Ice cream to have babies?

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How reliable is the “Fertility Diet”?
Diets are for weight loss. That is what most people think immediately, without questioning it. The pineapple and tuna, the protein, the rice, the cabbage soup, the moon, or in some cases, drink water with lemon or breakfast only with green tea. There are millions and each time a new one appears – and disappears. How about the diet to get pregnant?

A patient who had a hard time getting pregnant called me excited after she discovered there was a new book called The Diet of Fertility. “If I eat more ice cream, I can get pregnant!” She said excitedly on the phone. “Do you agree?” “Wait,” I said, “who said that?” “Harvard University researchers,” she said firmly. Well, I thought, Harvard implies that it’s serious. So I decided to investigate what the diet was about. I wanted to know what the exact connection between ice cream and babies was before I “discouraged” my beloved patient and before she overdosed on ice cream and her tummy came out, not for a baby.

So I set myself the task of finding out what the diet was about. Reading, I discovered that it is a diet that proposes healthy eating habits, something that several diets do that are not necessarily designed to help conceive. This focuses on nutrition that is healthy for the heart: variety of fruits and vegetables, low fat meals, less red meat, less refined carbohydrates and zero trans fat. Voilá! That does not surprise me, much less knowing that it comes from an institution as serious as Harvard. So on that side, fine.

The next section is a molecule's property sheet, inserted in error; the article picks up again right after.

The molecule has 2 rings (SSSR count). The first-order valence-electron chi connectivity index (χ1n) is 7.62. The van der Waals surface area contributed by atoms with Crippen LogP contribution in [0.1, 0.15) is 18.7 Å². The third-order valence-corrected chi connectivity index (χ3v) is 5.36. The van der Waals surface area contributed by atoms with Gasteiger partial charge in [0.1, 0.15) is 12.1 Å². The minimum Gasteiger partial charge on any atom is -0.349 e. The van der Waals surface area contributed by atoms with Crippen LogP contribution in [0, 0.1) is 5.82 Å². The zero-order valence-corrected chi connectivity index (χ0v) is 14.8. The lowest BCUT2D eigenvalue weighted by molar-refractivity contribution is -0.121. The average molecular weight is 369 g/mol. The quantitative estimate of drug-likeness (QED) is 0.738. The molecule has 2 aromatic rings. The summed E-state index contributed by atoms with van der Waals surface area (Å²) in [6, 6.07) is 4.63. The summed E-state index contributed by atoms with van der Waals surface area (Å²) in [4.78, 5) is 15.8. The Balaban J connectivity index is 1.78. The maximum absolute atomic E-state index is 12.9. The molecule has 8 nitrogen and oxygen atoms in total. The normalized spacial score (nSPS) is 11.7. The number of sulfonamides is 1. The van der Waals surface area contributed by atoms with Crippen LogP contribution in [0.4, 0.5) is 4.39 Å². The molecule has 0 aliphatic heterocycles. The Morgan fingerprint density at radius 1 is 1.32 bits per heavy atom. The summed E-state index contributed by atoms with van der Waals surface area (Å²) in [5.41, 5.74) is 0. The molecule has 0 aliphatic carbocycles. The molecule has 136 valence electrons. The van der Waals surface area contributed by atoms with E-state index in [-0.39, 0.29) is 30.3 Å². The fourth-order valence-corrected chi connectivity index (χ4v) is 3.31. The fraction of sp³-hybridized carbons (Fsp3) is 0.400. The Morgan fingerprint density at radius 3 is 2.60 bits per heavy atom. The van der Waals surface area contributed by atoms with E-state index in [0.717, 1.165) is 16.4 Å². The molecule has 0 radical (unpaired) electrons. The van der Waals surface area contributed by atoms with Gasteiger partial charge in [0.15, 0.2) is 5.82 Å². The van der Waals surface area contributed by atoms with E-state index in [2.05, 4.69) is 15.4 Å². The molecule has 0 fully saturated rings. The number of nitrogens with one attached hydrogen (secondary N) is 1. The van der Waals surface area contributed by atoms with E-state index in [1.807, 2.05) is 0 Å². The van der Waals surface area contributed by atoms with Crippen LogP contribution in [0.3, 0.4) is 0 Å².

However, when I went on to read that eating ice cream and whole milk products increases the chances of getting pregnant, I was not convinced at all. I think it is a recommendation that should not be taken too seriously. Even the authors of the book recognize that there are not enough scientific studies to prove it. Several detractors of the diet have said that the mention of ice cream is only a marketing strategy. My role is not to be for or against those strategies, but it is my duty to open the eyes of the ice cream maniacs so that they do not celebrate in advance. I had to give the news to my patient: “Actually, the ice cream, better forget it.” He was very disappointed, but I explained that, instead, he can follow the other dietary recommendations, try to maintain a healthy weight (since being overweight and being too thin reduce fertility), keep taking your vitamins, your daily dose of folic acid, and suggest frequent romantic encounters with your husband.

My conclusion is that the fertility diet has perfectly reasonable recommendations, such as eating better. If you and your partner have had problems getting pregnant, maybe it’s not a bad idea to start there. Check your diet, and if this does not “bear fruit,” consult a specialist who will guide you on what you need to do to finally have a belly of a future mother and not a belly that only has to do with eating a lot of ice cream.